Sarojini Naidu collected her poems into one book. In 1915, it was first read aloud in public. The author was a poet and political activist from India who composed poetry about fate, love, and death. The author provides the reader with a glimpse into the poems’ meanings, dedications, and sources of inspiration through scribbles.
The book is divided into sections under which several poems are arranged. The Broken Wing, The Flowering Year, The Peacock Lute: Songs for Music, and The Temple: A Pilgrimage of Love are the headers for these sections. Songs of India, World of Time, and The Golden Threshold are also a few books written by Sarojini Naidu.
India Wins Freedom
India Wins Freedom is a well-informed description of the partition from the viewpoint of the author, Maulana Azad. It includes his thoughts on liberty and freedom as well as his personal experiences with India’s independence.
The book describes the events of the Indian Independence struggle in the style of an autobiographical story. The book deftly and profoundly traces the happenings that eventually resulted in the split. According to the book, politics, not religion, was more to blame for the divide. Additionally, it claims that after gaining independence, India fell short of realizing its full potential. In addition to discussing political hypocrisy, the book illustrates the mindsets of the author’s colleagues at the time, including Nehru, Gandhi, and Subhash Chandra Bose.
The Discovery of India
When Jawaharlal Nehru was imprisoned at Ahmednagar Fort for his involvement in the Quit India Movement, he published the book “The Discovery of India” (1942 – 1946). The book was written by Nehru during his four years of solitary confinement in prison and serves as a tribute to his beloved nation and its rich culture.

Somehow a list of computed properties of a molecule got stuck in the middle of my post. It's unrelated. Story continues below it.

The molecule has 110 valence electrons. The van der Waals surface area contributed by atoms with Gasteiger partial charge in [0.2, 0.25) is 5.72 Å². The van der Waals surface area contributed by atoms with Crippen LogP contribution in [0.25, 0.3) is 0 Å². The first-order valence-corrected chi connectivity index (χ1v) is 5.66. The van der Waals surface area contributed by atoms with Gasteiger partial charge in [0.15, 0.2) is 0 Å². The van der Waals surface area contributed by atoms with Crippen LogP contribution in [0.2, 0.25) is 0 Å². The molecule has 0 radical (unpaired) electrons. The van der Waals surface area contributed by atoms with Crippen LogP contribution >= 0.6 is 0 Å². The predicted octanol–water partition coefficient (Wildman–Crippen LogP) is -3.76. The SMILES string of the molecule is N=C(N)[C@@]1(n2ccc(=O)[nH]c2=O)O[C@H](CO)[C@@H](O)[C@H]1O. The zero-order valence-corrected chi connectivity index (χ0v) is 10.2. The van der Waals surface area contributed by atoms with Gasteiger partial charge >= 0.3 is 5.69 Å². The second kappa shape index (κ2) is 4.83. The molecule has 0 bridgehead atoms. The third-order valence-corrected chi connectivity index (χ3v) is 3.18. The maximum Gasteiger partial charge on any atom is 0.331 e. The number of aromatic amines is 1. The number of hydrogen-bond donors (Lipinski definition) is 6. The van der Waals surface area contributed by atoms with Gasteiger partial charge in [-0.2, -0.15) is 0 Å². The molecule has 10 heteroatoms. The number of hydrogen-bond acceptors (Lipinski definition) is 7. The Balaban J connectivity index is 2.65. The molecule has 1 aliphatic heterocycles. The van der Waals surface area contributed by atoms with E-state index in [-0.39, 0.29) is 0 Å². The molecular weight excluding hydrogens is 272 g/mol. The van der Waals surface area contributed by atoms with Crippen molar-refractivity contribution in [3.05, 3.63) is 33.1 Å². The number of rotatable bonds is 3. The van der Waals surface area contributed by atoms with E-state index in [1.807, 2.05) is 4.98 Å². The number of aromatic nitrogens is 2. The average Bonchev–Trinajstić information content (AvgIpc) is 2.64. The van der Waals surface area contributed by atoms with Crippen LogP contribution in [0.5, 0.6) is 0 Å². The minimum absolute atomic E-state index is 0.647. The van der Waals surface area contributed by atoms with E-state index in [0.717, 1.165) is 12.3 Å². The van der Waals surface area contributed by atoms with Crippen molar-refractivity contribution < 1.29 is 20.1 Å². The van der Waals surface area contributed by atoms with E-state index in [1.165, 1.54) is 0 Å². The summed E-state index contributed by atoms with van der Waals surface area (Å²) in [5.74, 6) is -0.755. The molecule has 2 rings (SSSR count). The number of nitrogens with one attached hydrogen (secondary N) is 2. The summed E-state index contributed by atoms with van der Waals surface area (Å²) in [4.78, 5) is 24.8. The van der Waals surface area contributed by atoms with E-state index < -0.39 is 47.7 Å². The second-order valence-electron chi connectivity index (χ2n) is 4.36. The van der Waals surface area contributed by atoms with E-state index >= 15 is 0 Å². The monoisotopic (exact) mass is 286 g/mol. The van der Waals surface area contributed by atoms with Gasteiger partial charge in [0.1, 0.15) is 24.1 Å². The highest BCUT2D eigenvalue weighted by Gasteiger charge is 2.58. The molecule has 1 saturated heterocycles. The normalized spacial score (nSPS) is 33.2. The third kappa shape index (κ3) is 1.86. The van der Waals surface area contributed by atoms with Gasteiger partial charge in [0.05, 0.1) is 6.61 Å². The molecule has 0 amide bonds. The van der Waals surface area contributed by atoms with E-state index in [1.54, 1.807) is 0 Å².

The book began with an extensive discussion of ancient texts including the Vedas, Upanishads, and textbooks, and it ended with the British Raj. The television series and the book both present a broad view of Indian history, culture, and philosophy. The book is regarded as among the best works in Indian history ever written.
An Indian Pilgrim
“An Indian Pilgrim,” which Netaji wrote around the end of 1937 while traveling through Europe after being named the Rashtrapati of Bharatbarsha, recounts Netaji’s life from his infancy until he departs from the Indian Civil Service. In this autobiography, the author gives a truthful and sincere account of his early years, his schooling in Cuttack with a group of cousins and relatives, his intellectual formative years as a promising student at Presidency College in Calcutta, his search for spiritual enlightenment, and his experiences as a student at the prestigious Cambridge University.
The story of how his life’s motivations—a spirit of service, selflessness, and zeal for national liberation—grew may be found in the book. The autobiography also sheds a great deal of light on Netaji’s unwavering spirit in the Indian freedom movement.
History of the Indian National Congress
The book, written by B Pattabhi Sitaramayya, spans two volumes and chronicles the development of the Indian National Congress from 1885 to 1935. According to the author, the Indian National Congress is more than just an organization; it is an organism and an individual because it was founded in 1885 with a certain goal in mind. For those who want to carefully examine what happened during the formation, growth, and maintenance of the Indian National Congress, this book is essential.
The development of the printing press in Serampore, Bengal, under the sponsorship of an Englishman named William Carey, as well as the emergence of literary prose in all contemporary Indian languages, were the two most major literary events that changed literature (1761-1834). The emergence of newspapers and magazines in Indian languages between 1800 and 1850 was crucial for the growth of prose. Bengali journalism was set on its course by the Serampore missionaries. Modern Indian history books are becoming a potent medium at the same time as modernization brought about a certain kind of transformation.
Article Written By: Atheena Fathima Riyas